Marcus heads to Washington, DC, to explore 3 modern-day stories of snipers, spies and smokers (of crack cocaine, that is).
Marcus chats with Paul LaRuffa, one of the first victims of the Beltway snipers. Paul shares what it was like to be shot 5 times.
Marcus meets with DC-area residents to discuss their experiences during the time when the Beltway snipers held the area hostage.
The DC-area residents tell Marcus that the randomness of the attacks made that time much more terrifying. Parents stopped allowing their children to play outside and people pumped gas behind tarps.
Marcus visits a junkyard to try his hand at creating a killing machine like the vehicle used by the snipers.
The Beltway snipers took out a seat in their car so they could lie down and shoot out of a small hole in the back of the trunk. Marcus tries to recreate the feeling of getting ready to shoot someone from such a vantage point.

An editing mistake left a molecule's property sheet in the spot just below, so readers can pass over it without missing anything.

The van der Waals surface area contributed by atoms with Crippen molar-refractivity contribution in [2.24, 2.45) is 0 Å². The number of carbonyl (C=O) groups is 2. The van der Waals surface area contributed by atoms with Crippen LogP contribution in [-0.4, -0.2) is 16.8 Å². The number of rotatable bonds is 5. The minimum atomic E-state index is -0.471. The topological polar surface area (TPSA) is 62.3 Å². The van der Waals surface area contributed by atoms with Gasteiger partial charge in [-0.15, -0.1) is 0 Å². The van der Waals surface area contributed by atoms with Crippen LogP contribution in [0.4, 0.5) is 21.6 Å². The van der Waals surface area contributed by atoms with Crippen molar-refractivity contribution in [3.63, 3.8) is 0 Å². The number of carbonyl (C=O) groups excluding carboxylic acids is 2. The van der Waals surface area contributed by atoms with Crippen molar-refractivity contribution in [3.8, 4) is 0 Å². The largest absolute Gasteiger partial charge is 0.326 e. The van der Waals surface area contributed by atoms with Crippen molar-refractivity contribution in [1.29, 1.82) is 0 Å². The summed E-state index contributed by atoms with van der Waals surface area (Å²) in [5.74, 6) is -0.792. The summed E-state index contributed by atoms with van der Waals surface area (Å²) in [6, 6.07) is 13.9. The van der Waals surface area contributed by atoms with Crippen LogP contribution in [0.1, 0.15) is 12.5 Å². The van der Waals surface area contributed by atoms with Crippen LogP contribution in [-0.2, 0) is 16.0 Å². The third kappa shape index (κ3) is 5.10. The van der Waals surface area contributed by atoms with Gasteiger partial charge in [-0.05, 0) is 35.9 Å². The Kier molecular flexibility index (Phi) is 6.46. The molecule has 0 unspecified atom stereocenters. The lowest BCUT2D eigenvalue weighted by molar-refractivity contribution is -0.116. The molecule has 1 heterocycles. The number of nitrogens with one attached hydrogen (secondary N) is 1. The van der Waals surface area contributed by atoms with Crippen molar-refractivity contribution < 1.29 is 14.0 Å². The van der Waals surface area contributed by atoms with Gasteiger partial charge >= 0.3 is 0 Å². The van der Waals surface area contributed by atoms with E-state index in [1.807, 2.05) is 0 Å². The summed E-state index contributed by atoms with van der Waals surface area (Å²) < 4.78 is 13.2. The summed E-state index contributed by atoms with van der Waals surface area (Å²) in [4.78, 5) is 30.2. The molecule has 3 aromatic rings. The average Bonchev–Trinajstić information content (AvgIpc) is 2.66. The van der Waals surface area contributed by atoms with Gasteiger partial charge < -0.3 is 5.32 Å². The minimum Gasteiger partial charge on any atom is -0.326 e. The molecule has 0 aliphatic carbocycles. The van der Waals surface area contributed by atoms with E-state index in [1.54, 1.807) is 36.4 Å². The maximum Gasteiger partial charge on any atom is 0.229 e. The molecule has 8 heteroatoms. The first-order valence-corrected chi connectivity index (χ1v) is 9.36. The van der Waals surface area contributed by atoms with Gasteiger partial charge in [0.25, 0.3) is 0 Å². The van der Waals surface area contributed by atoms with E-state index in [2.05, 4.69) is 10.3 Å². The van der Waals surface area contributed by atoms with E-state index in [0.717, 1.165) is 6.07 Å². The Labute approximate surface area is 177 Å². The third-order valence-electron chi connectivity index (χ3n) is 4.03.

Marcus probes into the story of FBI-agent-turned-spy, Robert Hanssen. Hanssen sold US secrets to the Russians for years.
Marcus heads to the International Spy Museum to meet with counter intelligence expert and colleague of Hanssen, David Major.
Former FBI agent Eric O'Neill became Hanssen's assistant so he could help gather evidence against him. Marcus questions O'Neill about his assignment and O'Neill puts Marcus to the test in catching "a rabbit" -- someone who it the object of surveillance.
The last story leads Marcus to one of Washington, DC's most infamous politicians, Marion Barry.
Washington Post reporter Tim Craig covers local politics and knows the ups and downs of Marion Barry's career quite well. He gives Marcus an insider's look at the politician.
Marcus talks with former Barry campaign worker Sandra Seegars about Barry's troubles after the FBI bust for smoking crack cocaine and his comeback after prison.